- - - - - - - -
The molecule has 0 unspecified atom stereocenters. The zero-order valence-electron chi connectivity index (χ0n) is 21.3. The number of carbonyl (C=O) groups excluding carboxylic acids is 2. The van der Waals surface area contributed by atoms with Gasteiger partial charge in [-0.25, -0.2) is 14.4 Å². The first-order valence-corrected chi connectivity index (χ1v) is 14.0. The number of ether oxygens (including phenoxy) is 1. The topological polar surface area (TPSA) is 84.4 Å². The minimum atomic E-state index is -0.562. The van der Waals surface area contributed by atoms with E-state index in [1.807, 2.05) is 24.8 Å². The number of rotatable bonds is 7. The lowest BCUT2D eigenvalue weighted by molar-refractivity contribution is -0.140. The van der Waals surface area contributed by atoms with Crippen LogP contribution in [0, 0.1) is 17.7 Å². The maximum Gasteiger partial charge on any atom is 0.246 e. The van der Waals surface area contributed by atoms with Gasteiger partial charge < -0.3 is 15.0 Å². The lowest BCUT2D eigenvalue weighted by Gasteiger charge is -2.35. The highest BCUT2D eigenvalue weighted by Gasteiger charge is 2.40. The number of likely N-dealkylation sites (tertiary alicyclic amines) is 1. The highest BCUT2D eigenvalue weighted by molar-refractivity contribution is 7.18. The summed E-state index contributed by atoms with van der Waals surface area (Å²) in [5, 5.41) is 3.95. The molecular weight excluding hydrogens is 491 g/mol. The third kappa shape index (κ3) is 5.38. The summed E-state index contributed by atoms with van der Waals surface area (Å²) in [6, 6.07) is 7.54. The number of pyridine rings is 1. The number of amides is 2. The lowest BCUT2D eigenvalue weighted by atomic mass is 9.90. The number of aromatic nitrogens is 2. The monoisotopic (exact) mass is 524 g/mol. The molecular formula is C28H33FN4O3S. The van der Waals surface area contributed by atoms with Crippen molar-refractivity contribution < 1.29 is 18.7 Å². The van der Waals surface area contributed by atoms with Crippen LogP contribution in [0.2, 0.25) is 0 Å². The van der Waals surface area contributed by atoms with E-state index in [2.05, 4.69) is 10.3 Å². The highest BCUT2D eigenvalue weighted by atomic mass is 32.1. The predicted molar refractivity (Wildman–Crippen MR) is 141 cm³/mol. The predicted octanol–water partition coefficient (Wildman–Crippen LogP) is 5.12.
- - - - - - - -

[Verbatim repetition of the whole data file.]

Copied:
The molecule has 0 unspecified atom stereocenters. The zero-order valence-electron chi connectivity index (χ0n) is 21.3. The number of carbonyl (C=O) groups excluding carboxylic acids is 2. The van der Waals surface area contributed by atoms with Gasteiger partial charge in [-0.25, -0.2) is 14.4 Å². The first-order valence-corrected chi connectivity index (χ1v) is 14.0. The number of ether oxygens (including phenoxy) is 1. The topological polar surface area (TPSA) is 84.4 Å². The minimum atomic E-state index is -0.562. The van der Waals surface area contributed by atoms with E-state index in [1.807, 2.05) is 24.8 Å². The number of rotatable bonds is 7. The lowest BCUT2D eigenvalue weighted by molar-refractivity contribution is -0.140. The van der Waals surface area contributed by atoms with Crippen LogP contribution in [0, 0.1) is 17.7 Å². The maximum Gasteiger partial charge on any atom is 0.246 e. The van der Waals surface area contributed by atoms with Gasteiger partial charge < -0.3 is 15.0 Å². The lowest BCUT2D eigenvalue weighted by Gasteiger charge is -2.35. The highest BCUT2D eigenvalue weighted by Gasteiger charge is 2.40. The number of likely N-dealkylation sites (tertiary alicyclic amines) is 1. The highest BCUT2D eigenvalue weighted by molar-refractivity contribution is 7.18. The summed E-state index contributed by atoms with van der Waals surface area (Å²) in [5, 5.41) is 3.95. The molecular weight excluding hydrogens is 491 g/mol. The third kappa shape index (κ3) is 5.38. The summed E-state index contributed by atoms with van der Waals surface area (Å²) in [6, 6.07) is 7.54. The number of pyridine rings is 1. The number of amides is 2. The lowest BCUT2D eigenvalue weighted by atomic mass is 9.90. The number of aromatic nitrogens is 2. The monoisotopic (exact) mass is 524 g/mol. The molecular formula is C28H33FN4O3S. The van der Waals surface area contributed by atoms with Crippen molar-refractivity contribution < 1.29 is 18.7 Å². The van der Waals surface area contributed by atoms with Crippen LogP contribution in [0.2, 0.25) is 0 Å². The van der Waals surface area contributed by atoms with E-state index in [2.05, 4.69) is 10.3 Å². The highest BCUT2D eigenvalue weighted by atomic mass is 32.1. The predicted molar refractivity (Wildman–Crippen MR) is 141 cm³/mol. The predicted octanol–water partition coefficient (Wildman–Crippen LogP) is 5.12.